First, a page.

Add-on energy savings
Retrofitting controls to existing services can deliver significant benefits without the capital cost of a new installation. John Mercer of CP Electronics explores this principle with reference to retrofit lighting control.
When considering options for reducing the energy consumption of lighting the main focus tends to be on the efficacy of the light sources, such as upgrading incandescent or fluorescent lighting to LED. In these cases the emphasis is very much on reducing the installed electrical load by using lower-wattage light sources.
Installed load, though, is only part of the equation. At the risk of stating the obvious, maximum savings will only be achieved if the lighting is controlled effectively — and this applies equally to existing lighting as it does to a new lighting installation.
In fact, it is possible to achieve significant energy savings by retrofitting controls to the existing lighting without making any changes to the light sources or luminaires. Clearly the ideal situation is to upgrade the light sources, luminaires and controls. However, there are many instances where the cost is beyond the budgets available. In such cases it makes sense to consider the use of retrofit lighting controls.
While the benefits of retrofit lighting controls can vary considerably from one project to another, as a rule of thumb we would expect up to a 40% energy saving compared to basic manual on/off switching, with even relatively a simple control strategy.
For example, in a cellular office the occupant will usually turn the lights on first thing in the morning and may then go off to a meeting for two hours, leaving the lighting on. They may then come back in time for lunch and go off to another 2-hour meeting in the afternoon. For all of the time that the office is unoccupied the lighting is on unnecessarily.
With a relatively simple lighting control strategy, the lighting can be turned off when the office has been unoccupied for 10 minutes and automatically come on as soon as presence is detected. In the scenario above this would result in nearly four hours of savings — nearly half of an 8-hour working day.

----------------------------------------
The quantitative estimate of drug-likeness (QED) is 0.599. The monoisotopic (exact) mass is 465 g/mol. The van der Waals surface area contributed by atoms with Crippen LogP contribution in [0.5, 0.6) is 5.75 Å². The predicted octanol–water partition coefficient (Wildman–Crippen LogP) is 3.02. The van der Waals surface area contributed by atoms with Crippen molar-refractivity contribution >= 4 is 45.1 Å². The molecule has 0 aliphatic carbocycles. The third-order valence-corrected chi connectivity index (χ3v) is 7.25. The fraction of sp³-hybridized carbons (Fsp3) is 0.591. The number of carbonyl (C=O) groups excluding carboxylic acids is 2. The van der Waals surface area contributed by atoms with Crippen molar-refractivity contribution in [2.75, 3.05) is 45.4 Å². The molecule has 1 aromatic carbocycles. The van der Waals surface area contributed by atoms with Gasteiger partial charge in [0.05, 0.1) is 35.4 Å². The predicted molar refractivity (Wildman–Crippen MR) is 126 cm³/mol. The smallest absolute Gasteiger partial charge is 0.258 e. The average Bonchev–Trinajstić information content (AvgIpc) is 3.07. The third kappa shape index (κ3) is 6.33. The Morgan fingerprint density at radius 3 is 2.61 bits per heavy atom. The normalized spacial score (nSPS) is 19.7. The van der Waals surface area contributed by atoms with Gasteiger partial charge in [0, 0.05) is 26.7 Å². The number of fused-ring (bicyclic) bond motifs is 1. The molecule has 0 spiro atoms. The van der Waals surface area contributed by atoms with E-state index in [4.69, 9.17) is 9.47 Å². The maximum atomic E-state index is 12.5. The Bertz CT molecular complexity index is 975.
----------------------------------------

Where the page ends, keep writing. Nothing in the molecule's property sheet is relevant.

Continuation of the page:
The same principles can also be applied to groups of luminaires in an open-plan office. The important thing is for the specifier to understand the topology of the wiring so that a sensor is connected in such a way as to control a group of luminaires. Potentially up to 20 luminaires can be controlled within one zone, but this should be tailored to suit the layout and use of the space.
In both cases, simply by knowing the cost per kWh and the hours of lighting use that have been saved it is very easy to calculate a return on investment (ROI) for this kind of retrofit solution.
In terms of the return in investment (ROI), the cost of the project will be determined by the price of the sensors and the cost of installation. It is therefore important that any retrofit controls can be fitted quickly and easily to minimise this latter cost and thereby maximise the ROI. This is another aspect of the project that specifiers will need to investigate.
For example, surface-mounted fluorescent fittings have a knock-out at the end of the luminaire; it is useful if the detector has been designed to fit through this knock-out for wiring to the ballast as this will speed up the whole process.
Where recessed fluorescent fittings are in use, a detector that can be clipped to one of the fluorescent tubes or louvres will also help to facilitate fast installation.
In field trials of such retrofit products the average time to fit each detector is seven to eight minutes. On a large-scale retrofit project where the electrician is fitting many detectors, this time can reduce to as little as five minutes with practice.
Controls can be retrofitted to virtually any type of lighting that has a ballast to control it, though there are some older types of magnetic ballast that are not compatible with today’s controllers. It is therefore important for the specifier to establish what type of ballasts are already in place and then check compatibility with the controls manufacturer.
In fact, this problem doesn’t just apply to old lighting. Even with LED lighting, there are so many different drivers on the market that the same principles of checking compatibility apply.
The important thing in terms of arriving at the best solution for the end client is to include the potential for retrofit lighting controls in the range of options that are considered during the feasibility stage of the project. Then it is simply a matter of predicting ROIs for the various options and choosing the one that best meets the client’s criteria.
John Mercer is product manager with CP Electronics.